Con. Ed. then arranged with Transco for what is called in the record "X-20" service. Under the contract, Transco agreed to transport 50,000 Mcf. daily to Con. Ed. in New York for use under Con. Ed.'s boilers, principally two boilers at Con. Ed.'s Waterside station which were then being fired by coal. Additionally, during a 60-day peak period, Transco agreed to sell 50,000 Mcf. to Con. Ed. from Transco's own reserves without restrictions as to resale. This 60-day supply was designed for use by Con. Ed.'s customers during the winter period, when heating demands were at their highest. Transco sought a certificate of public convenience and necessity for the proposed X-20 service in connection with its plan to conduct a major expansion of its pipeline capacity and storage facilities.
Before the hearing examiner, Transco's application was opposed by the FPC staff and groups representing the coal industry. Con. Ed. intervened in favor of Transco's proposal. Transco offered proof that its application met all the conventional tests -- adequate gas reserves, pipeline facilities and market for the gas -- and this showing, with one immaterial exception, has never been challenged. However, the FPC's staff argued vigorously
that the public interest would suffer [81 S.Ct. 438] were Transco's petition granted. Among the grounds advanced were that the gas was to be transported for use under industrial boilers, this disposition being an "inferior" use from the standpoint of conserving a valuable natural resource; that authorization of this and similar direct sales to major industrial users would result in preemption of pipeline capacity and gas reserves to the detriment of domestic consumers competing for gas supply; and that the effect of this sale, as well as the resulting increase in direct sales, would effect a general rise in field prices. These contentions were presented as "policy" arguments, and no testimony was taken in support. Con. Ed. contended, in return, that certification was in the public interest, principally because a firm supply of natural gas under the Waterside boilers would reduce the air pollution problem then being aggravated by fly-ash and sulphur dioxide emissions from these boilers. The Waterside station is located near the headquarters building of the United Nations, and Con. Ed. introduced expert testimony indicating that the Waterside boilers were major contributors to the air pollution problem in the area. Respondents also contended that the factors propounded by the FPC's staff were not open for consideration in a § 7 proceeding. The hearing examiner agreed with respondents that his determination was limited to conventional factors, and consequently recommended certification. He qualified his recommendation, however, with a statement that, if he were authorized to consider the policy argument related to the end use of the gas advanced by the FPC staff, he would come to the opposite conclusion. He indicated that respondents' proof concerning the air pollution problem was not sufficiently compelling to overcome this contrary argument.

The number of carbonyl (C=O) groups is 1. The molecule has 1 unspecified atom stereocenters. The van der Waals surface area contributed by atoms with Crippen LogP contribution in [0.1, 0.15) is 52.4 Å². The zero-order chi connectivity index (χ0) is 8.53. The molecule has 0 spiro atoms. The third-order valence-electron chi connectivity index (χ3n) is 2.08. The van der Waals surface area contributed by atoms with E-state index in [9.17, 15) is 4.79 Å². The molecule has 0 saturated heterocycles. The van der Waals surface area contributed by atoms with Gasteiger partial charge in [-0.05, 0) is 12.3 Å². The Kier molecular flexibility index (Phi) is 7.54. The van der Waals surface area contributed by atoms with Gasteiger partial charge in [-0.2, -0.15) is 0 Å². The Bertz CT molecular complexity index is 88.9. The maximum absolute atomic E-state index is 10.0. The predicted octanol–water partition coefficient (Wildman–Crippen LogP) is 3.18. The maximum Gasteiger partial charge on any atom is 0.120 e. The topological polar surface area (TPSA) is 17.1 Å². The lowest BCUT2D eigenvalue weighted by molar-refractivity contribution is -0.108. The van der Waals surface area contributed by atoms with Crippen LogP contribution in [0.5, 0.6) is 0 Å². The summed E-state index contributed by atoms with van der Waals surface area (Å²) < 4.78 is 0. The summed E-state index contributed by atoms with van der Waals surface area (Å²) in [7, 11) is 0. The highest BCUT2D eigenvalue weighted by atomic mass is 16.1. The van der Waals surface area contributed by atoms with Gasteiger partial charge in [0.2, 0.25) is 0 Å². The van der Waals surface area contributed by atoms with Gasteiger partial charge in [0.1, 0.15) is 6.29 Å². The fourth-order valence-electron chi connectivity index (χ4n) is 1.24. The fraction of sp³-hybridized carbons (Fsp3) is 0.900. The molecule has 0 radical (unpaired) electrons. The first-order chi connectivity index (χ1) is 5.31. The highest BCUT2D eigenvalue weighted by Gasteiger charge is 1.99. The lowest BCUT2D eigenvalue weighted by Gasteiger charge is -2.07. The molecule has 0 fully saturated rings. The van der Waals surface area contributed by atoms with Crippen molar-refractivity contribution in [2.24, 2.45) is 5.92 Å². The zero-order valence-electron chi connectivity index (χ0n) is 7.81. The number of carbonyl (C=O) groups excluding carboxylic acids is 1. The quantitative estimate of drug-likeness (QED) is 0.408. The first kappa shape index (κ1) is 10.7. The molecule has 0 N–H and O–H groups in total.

On review before the full FPC, the Commission held that the broad considerations advanced by its staff